Hungarian Scout Association in Romania

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Romániai Magyar Cserkészszövetség
Romániai Magyar Cserkészszövetség
Headquarters Miercurea Ciuc, Romania
Country Romania
Founded 1990
Executive manager Sándor Gaál
Website of the Hungarian Scout Association in Romania

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The Hungarian Scout Association in Romania (in Template:Lang-hu, RMCSSZ) is the Scouting organization of the Hungarians in Romania. Currently, there are 134 Scout groups, of which 107 are active.

History of Hungarian Scouting in Transylvania

The first Scout troops in Transylvania were founded shortly after the first troops in Budapest were formed. They were part of the Hungarian Scout Association (Magyar Cserkészszövetség), because this region was a part of the Kingdom of Hungary until the end of World War I.

The first Transylvanian Scout group was formed in the Reformed Church College of Székelyudvarhely (in Romanian: Odorheiu Secuiesc) in 1911, under the leadership of PE teacher Z. Sebess József.[1] Three years later, 84 Scouts took already part in the activity of the group. In the meantime, new groups were formed in the Technical Highschool of Székelyudvarhely, in the Reformed Church College of Marosvásárhely (Romanian: Târgu Mureș), in the Reformed Church College of Kolozsvár (in Romanian: Cluj-Napoca), and also in the Roman Catholic Grammar School in Gyulafehérvár (Romanian: Alba Iulia). WWI disintegrated these initiatives.

After the Treaty of Trianon, Transylvania became a part of Romania, so Hungarian Scout troops lost their membership within Hungarian Scout Association and had to join the National Scout Organisation of Romania. .[2]:242 The Hungarian Scouting in Transylvania was restarted in 1922-23, the organizational operation was in the frame-work of the Romanian Scout movement. In 1929, the first post-WWI Scout congress was held in Romania, and also the second country-wide Jamboree in Bucharest. In 1938, King Charles II of Romania, who had been earlier a Scout himself, put the Constitution out of effect, banned democratic parties and organizations, among them the "pro-English" Scouting.

As from the re-attachment of Northern Transylvania to Hungary in 1940 until the end of WWII, Scouting could operate without difficulties as a part of the Hungarian Scout Association and National Association of Hungarian Girl Guides (Magyar Cserkészlány Szövetség).[2]:304–305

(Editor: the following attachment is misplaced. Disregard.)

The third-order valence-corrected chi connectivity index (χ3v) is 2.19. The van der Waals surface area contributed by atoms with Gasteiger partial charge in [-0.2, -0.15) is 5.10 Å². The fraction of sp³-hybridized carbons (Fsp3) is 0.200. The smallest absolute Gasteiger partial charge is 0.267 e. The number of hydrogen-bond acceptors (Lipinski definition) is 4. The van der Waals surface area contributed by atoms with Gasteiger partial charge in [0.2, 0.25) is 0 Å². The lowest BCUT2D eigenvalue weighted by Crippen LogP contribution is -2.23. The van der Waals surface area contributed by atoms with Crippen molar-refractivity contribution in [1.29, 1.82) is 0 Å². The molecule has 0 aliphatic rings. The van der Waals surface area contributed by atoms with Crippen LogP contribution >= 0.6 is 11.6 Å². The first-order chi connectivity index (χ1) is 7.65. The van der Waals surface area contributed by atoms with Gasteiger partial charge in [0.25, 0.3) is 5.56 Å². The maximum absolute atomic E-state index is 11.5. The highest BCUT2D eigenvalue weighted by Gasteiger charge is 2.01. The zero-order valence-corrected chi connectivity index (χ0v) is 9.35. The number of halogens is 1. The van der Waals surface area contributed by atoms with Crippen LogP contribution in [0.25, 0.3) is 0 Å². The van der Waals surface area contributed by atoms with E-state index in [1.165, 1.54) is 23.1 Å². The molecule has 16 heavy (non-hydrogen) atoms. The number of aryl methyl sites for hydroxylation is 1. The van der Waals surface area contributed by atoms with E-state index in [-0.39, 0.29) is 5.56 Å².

After 1945, Northern Transylvania was returned to Romania, and in the period 1945-1948 all Hungarian activities were suppressed. In 1948, the communist authorities banned Scouting in Romania.[2]:305

After the fall of the communist dictatorship in Romania, the Hungarian Scout Association in Romania was formed in 1990.[2]:306

The revival of Scouting in Romania took place by the formation of separate Hungarian and Romanian groups. First Hungarian Scout groups were formed during a camp in August, 1990 and also the Hungarian Scout Association in Romania (Template:Lang-hu was founded in that year.[2]:306 The Cercetaşii României was formed together with the Romanian Scouts and this organization gained recognition by the World Bureau of the WOSM in 1993.[2]:306–307

The relationship between the Hungarian and Romanian Scouting organization has been problematic. In the 1990s, even legal proceedings were brought against the Hungarian Scout Association in Romania. In practice, Hungarian and Romanian Scouting in Romania work separately, and this is de facto accepted by the WOSM, however, on the formal side, it recognizes only one Scout organisation in the country. Therefore, a tacit understanding on co-existence was worked out in 1995 which seems to be a viable modus vivendi. The Hungarian Scout Association in Romania is also a member of the 'International Forum of Hungarian Scouting' and has strong ties to the Hungarian Scout Association (Template:Lang-hu).


  1. RMCSSZ Múlt és jelen
  2. 2.0 2.1 2.2 2.3 2.4 2.5 Kroonenberg, Piet J. (1998). The Undaunted- The Survival and Revival of Scouting in Central and Eastern Europe. Geneva: Oriole International Publications. ISBN 2-88052-003-7. 

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